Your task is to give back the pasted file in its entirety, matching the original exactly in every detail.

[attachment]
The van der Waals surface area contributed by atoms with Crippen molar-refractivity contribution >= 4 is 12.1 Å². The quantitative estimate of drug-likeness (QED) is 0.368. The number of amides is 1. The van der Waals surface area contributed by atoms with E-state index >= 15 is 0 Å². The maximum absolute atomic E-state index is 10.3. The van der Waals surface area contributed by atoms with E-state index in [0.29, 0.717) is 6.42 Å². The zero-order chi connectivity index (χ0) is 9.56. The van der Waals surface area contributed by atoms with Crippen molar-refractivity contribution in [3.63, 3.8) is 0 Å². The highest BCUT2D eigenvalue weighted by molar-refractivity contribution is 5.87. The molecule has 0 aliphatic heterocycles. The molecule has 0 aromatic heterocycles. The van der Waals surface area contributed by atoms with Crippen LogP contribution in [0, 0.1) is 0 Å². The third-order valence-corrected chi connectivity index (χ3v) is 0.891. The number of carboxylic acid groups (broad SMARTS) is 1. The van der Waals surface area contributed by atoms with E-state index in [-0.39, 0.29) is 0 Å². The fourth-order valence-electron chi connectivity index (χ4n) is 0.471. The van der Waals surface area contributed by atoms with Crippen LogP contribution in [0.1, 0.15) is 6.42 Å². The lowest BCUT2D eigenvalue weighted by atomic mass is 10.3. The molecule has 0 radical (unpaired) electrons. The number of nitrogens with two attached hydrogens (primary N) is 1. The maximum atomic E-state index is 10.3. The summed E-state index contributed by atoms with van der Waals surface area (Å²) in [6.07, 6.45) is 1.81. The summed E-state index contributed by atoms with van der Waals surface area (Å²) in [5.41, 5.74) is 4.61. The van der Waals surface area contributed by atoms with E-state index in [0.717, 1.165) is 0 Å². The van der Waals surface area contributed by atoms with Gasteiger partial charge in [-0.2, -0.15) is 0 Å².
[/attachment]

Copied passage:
The van der Waals surface area contributed by atoms with Crippen molar-refractivity contribution >= 4 is 12.1 Å². The quantitative estimate of drug-likeness (QED) is 0.368. The number of amides is 1. The van der Waals surface area contributed by atoms with E-state index >= 15 is 0 Å². The maximum absolute atomic E-state index is 10.3. The van der Waals surface area contributed by atoms with E-state index in [0.29, 0.717) is 6.42 Å². The zero-order chi connectivity index (χ0) is 9.56. The van der Waals surface area contributed by atoms with Crippen molar-refractivity contribution in [3.63, 3.8) is 0 Å². The highest BCUT2D eigenvalue weighted by molar-refractivity contribution is 5.87. The molecule has 0 aliphatic heterocycles. The molecule has 0 aromatic heterocycles. The van der Waals surface area contributed by atoms with Crippen LogP contribution in [0, 0.1) is 0 Å². The third-order valence-corrected chi connectivity index (χ3v) is 0.891. The number of carboxylic acid groups (broad SMARTS) is 1. The van der Waals surface area contributed by atoms with E-state index in [-0.39, 0.29) is 0 Å². The fourth-order valence-electron chi connectivity index (χ4n) is 0.471. The van der Waals surface area contributed by atoms with Crippen LogP contribution in [0.1, 0.15) is 6.42 Å². The lowest BCUT2D eigenvalue weighted by atomic mass is 10.3. The molecule has 0 radical (unpaired) electrons. The number of nitrogens with two attached hydrogens (primary N) is 1. The maximum atomic E-state index is 10.3. The summed E-state index contributed by atoms with van der Waals surface area (Å²) in [6.07, 6.45) is 1.81. The summed E-state index contributed by atoms with van der Waals surface area (Å²) in [5.41, 5.74) is 4.61. The van der Waals surface area contributed by atoms with E-state index in [0.717, 1.165) is 0 Å². The van der Waals surface area contributed by atoms with Gasteiger partial charge in [-0.2, -0.15) is 0 Å².